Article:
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Three Sûreté du Québec police cars carrying six officers were dispatched to the scene. They found Fairholm at 1:43 am on Knowlton Rd. Near Victoria Street in the plank restaurant parking lot. Officers confirmed that Fairholm was armed, communicated with him for “about a minute,” and repeatedly asked him to put down his weapon, the report said.

Fairholm did not comply. He was clearly in danger, the coroner wrote, Fairholm began brandishing his weapon in the officer’s direction from time to time. At one point, Fairholm exclaimed, “I’ve been planning this for five years!” He shot Fairholm in the forehead at 1:44 a.m., a minute after his arrival.

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While waiting for an ambulance, the SQ officers did not perform life-saving techniques. At the inquest, officers were heard to believe Fairholm was already dead. Fairholm said he was taken to Brome-Missisquoi-Perkins Hospital, where he was pronounced dead. After shooting Fairholm, police realized his weapon was a pellet gun, reports say.

No charges were filed against the police officer who shot Fairholm. Fairholm’s parents have filed a complaint with the Police Ethics Commission, suing SQ and officer Joël Desruisseaux.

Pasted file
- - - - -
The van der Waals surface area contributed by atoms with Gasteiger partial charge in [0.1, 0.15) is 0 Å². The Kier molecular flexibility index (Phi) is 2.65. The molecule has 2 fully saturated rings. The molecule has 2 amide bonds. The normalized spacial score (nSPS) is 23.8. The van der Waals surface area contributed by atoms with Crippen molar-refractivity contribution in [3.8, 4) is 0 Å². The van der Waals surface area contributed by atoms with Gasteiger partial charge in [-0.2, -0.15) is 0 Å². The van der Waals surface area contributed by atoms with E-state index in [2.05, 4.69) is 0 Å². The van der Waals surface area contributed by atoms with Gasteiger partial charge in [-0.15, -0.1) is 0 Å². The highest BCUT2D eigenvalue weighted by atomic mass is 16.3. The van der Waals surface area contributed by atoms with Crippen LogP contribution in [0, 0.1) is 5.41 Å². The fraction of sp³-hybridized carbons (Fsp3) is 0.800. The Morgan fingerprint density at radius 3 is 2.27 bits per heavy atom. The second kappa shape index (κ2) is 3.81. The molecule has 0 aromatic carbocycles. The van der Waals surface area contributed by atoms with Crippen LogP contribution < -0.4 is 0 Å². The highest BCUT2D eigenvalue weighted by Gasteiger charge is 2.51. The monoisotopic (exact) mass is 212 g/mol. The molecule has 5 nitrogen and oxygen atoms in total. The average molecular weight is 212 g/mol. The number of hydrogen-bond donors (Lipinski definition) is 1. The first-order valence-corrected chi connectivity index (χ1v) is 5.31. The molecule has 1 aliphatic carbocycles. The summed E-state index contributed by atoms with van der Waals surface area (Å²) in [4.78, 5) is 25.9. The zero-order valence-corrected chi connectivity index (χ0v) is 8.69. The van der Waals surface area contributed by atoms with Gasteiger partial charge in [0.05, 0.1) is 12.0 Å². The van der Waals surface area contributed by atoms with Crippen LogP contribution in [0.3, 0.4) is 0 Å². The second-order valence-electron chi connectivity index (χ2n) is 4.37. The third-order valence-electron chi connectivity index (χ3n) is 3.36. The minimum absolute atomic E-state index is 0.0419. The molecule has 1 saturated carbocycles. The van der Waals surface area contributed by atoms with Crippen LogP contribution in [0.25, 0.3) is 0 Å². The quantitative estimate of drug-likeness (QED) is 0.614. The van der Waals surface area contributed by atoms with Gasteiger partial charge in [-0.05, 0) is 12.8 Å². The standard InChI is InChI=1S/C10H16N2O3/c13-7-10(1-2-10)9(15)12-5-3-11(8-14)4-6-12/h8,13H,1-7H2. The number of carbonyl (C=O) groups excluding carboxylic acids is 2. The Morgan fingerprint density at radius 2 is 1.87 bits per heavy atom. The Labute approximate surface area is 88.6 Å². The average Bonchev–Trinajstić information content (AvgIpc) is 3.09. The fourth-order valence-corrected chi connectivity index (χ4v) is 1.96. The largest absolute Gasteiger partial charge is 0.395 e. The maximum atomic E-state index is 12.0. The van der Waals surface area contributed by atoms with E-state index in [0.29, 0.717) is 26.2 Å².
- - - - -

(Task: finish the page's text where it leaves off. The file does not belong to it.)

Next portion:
Fairholm first developed symptoms of depression in May 2015, three years before his death. His primary care physician referred him to Youth Mental Health Services, suggested he be evaluated by a psychologist, and, if necessary, see a psychiatrist.

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The psychologist was unable to make an accurate diagnosis in the first session and recommended a longer evaluation period. She met him several times between his 2015 and hers 2016 and suggested that he be tested for Attention Deficit Hyperactivity Disorder at school. The school did not evaluate.

The psychologist submitted a report to her family doctor in September 2015. In January 2016, Fairholm missed his treatment appointment and he and his mother informed his psychiatrist in April that they had decided to stop treatment.